Mid/Late 20's - Student Loan Paydown vs Saving for Retirement
New to the forum, just wanted to reach out to get some quick advice.
My question centers around my student loans, and my attempt to weigh paying off my student loans quickly against ramping up my retirement. My wife and I are recently married and just bought our first home, so I feel like I'm at a point where I finally have that first big wave of big expenses behind me (engagement ring, wedding/honeymoon, down payment on first house) and now I want to make sure I am allocating my money appropriately between student loans, retirement, and building back up our cash/emergency fund after the aforementioned recent expenses:
I'll provide some background and details below, but the basic idea is that combined we are currently saving about $800/month to our emergency fund, paying $1,000/month to student loans, and saving $875/month for retirement, and we are unsure if we should reallocate these funds based on our situation:
-His age 27, her age 26
-His salary: $70K (plus approx 10% annual bonus)
-Her salary: $47K
-Emergency fund: balance is currently $15K (as mentioned above, this is lower than usual b/c we recently paid several big expenses related to the wedding and our first home). To build this back up we are adding about $800/month to it currently, so at our current pace we would get it up to around $35K or so in 2 years and then stop these savings and allocate the money elsewhere (student loans or retirement)
-His retirement - balance is $15K - currently contributing $500/month to 401(k)
-Her retirement - balance is $12K - currently contributing $375/month combined to employer's pension and Roth IRA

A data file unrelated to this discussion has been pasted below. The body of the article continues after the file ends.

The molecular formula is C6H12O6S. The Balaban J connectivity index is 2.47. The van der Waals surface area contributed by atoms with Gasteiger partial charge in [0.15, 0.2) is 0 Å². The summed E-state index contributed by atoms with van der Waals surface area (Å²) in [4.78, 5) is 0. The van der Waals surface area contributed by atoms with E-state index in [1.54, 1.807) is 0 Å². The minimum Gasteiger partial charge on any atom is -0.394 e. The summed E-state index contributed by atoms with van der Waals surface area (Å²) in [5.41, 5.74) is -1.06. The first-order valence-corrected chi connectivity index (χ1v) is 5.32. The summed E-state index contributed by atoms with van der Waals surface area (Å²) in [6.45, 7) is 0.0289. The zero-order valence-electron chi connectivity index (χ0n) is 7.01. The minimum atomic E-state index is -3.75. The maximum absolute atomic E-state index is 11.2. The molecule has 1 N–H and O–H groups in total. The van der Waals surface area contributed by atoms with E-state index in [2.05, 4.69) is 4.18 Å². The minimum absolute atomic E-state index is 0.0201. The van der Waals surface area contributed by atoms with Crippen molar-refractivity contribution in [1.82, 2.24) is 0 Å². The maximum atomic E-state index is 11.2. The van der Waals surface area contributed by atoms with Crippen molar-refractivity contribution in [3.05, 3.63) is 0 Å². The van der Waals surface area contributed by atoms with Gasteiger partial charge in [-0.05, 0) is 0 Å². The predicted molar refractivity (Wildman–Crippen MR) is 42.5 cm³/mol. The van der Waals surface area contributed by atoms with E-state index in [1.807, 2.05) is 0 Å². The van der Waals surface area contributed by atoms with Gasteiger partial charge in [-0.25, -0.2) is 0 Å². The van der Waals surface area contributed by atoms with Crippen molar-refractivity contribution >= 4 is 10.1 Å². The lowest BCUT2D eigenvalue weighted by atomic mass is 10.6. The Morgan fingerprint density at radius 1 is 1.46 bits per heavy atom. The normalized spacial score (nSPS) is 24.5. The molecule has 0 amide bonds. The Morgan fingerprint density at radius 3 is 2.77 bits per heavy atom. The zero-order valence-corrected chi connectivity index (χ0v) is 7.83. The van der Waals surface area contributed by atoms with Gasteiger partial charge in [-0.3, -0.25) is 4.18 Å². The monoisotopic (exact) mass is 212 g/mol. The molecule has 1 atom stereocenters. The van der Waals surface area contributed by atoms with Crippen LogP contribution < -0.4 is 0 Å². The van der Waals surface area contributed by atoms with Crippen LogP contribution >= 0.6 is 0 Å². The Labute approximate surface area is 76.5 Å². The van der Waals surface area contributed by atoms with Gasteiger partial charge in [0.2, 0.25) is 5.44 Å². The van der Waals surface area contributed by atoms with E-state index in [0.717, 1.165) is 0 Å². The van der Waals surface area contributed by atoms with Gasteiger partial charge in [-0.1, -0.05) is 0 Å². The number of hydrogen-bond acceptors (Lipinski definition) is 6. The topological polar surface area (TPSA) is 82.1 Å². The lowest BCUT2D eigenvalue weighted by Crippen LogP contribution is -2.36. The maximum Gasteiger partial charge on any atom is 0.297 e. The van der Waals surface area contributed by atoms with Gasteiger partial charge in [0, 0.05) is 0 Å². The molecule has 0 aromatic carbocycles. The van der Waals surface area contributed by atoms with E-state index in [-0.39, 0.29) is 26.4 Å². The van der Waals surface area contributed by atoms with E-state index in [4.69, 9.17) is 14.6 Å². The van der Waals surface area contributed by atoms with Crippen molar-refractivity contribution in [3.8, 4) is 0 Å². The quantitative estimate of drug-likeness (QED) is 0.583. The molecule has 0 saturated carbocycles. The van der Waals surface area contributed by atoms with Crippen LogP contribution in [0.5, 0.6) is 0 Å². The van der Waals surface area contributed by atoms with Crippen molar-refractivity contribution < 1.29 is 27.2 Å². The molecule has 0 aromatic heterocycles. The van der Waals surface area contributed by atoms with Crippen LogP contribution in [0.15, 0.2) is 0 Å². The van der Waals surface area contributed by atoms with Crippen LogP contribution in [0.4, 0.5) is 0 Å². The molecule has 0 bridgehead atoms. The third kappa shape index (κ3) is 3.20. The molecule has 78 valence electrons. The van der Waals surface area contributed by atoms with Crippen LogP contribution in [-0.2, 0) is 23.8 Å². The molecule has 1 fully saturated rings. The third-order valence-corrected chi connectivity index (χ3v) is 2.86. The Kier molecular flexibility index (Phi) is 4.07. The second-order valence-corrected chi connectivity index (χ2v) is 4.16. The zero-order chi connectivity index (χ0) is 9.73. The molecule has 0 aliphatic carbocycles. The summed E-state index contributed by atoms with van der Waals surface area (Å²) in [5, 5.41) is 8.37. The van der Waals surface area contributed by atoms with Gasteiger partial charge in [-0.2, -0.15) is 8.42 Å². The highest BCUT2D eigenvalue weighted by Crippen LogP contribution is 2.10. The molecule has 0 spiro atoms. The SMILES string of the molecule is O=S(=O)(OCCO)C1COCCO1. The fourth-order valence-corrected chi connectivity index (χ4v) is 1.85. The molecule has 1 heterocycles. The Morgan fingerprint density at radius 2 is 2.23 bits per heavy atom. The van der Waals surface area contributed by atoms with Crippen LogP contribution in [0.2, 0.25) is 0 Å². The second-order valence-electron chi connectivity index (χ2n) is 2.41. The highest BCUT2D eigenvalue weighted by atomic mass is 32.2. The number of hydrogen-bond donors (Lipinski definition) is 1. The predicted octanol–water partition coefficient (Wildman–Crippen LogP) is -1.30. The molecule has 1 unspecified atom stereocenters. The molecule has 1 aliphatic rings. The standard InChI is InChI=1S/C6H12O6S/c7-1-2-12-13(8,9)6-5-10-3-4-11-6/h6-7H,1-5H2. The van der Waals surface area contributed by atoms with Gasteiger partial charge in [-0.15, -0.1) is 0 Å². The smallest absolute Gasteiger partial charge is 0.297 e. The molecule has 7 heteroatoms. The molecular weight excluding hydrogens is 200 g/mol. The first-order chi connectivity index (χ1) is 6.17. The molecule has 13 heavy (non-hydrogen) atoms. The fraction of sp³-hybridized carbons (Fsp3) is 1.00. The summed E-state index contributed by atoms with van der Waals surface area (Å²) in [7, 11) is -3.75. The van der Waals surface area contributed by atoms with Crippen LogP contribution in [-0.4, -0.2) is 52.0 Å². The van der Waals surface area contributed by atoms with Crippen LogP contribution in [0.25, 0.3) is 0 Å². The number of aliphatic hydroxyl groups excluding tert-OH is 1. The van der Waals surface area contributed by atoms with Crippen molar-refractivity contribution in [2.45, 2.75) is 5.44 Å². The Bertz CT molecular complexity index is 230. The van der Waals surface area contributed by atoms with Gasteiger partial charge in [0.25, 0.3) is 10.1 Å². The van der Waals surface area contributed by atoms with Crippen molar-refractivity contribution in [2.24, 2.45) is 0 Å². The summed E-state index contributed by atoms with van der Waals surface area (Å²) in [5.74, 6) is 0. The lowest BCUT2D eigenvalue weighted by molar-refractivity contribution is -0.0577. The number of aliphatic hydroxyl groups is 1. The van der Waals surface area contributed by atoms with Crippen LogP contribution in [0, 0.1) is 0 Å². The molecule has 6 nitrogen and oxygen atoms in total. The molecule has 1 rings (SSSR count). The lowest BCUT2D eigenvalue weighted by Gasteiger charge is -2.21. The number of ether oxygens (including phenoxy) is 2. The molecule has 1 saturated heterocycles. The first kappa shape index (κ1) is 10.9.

-Her student loans - she is a state teacher so we are under the plan where she pays an income-based amount ($200 currently) for 10 years and then receives forgiveness for the remainder of her outstanding loan balance.
-His student loans - balance is $42K. Currently paying about $800/month towards it to pay it down as quick as possible. This is where my biggest question(s) pops up. FYI out of the $42K total for my loans, $38K of it is at 6.8%, $2K is at 4.5% and $2K is at 3.4% (so almost all at 6.8%). Couple questions I would love advice on:
1) My loans are currently federal loans which give me the flexibility to be on an income-based repayment plan, so because of this my "required" payments are only $274/month. This eases my mind a bit because I know if emergencies ever pop up, I always have the ability to pay way less than I'm capable of in a given month. However, in a typical month I pay this $274 minimum across all my loans and then throw every remaining dollar I can afford that month towards the loan(s) with the highest interest rate (6.8%). This strategy allowed me to already pay off a loan I used to have that was at 7.9% (!) and now I've made my way down to targeting the 6.8% ones.
However, my thought is that I could probably save a lot of money by refinancing to private loans at much lower interest rates since my income is fairly stable and I work in a field where my salary is growing rather steadily ($52K my first year, up to currently $70K in my 4th year, and will be around $100K by my 8th year if I remain in this role). What are the pros/cons of refinancing and do you agree it would make sense for me, since my interest rates are so high (basically the whole balance is at 6.8%)? How much does it typically cost to refinance student loans and what type of rates could I be looking at after the refinance?
2) In general, how much should I be focused on paying off these student loans compared to saving for retirement? With the loans currently at 6.8% I feel like targeting the loans is a good idea because even the expected rate of return from investments in stocks is barely above that, and the payments towards student loans are a "guaranteed return" of 6.8% on the debt I'm eliminating. But, kind of related to question #1, if I am able to refinance and get the rate down to 3% or something, at that point I would lean more towards wanting to throw more money at my retirement and less towards the loan.
I'd be very grateful for any tips/advice you all are willing to give.
Read responses in bogleheads.org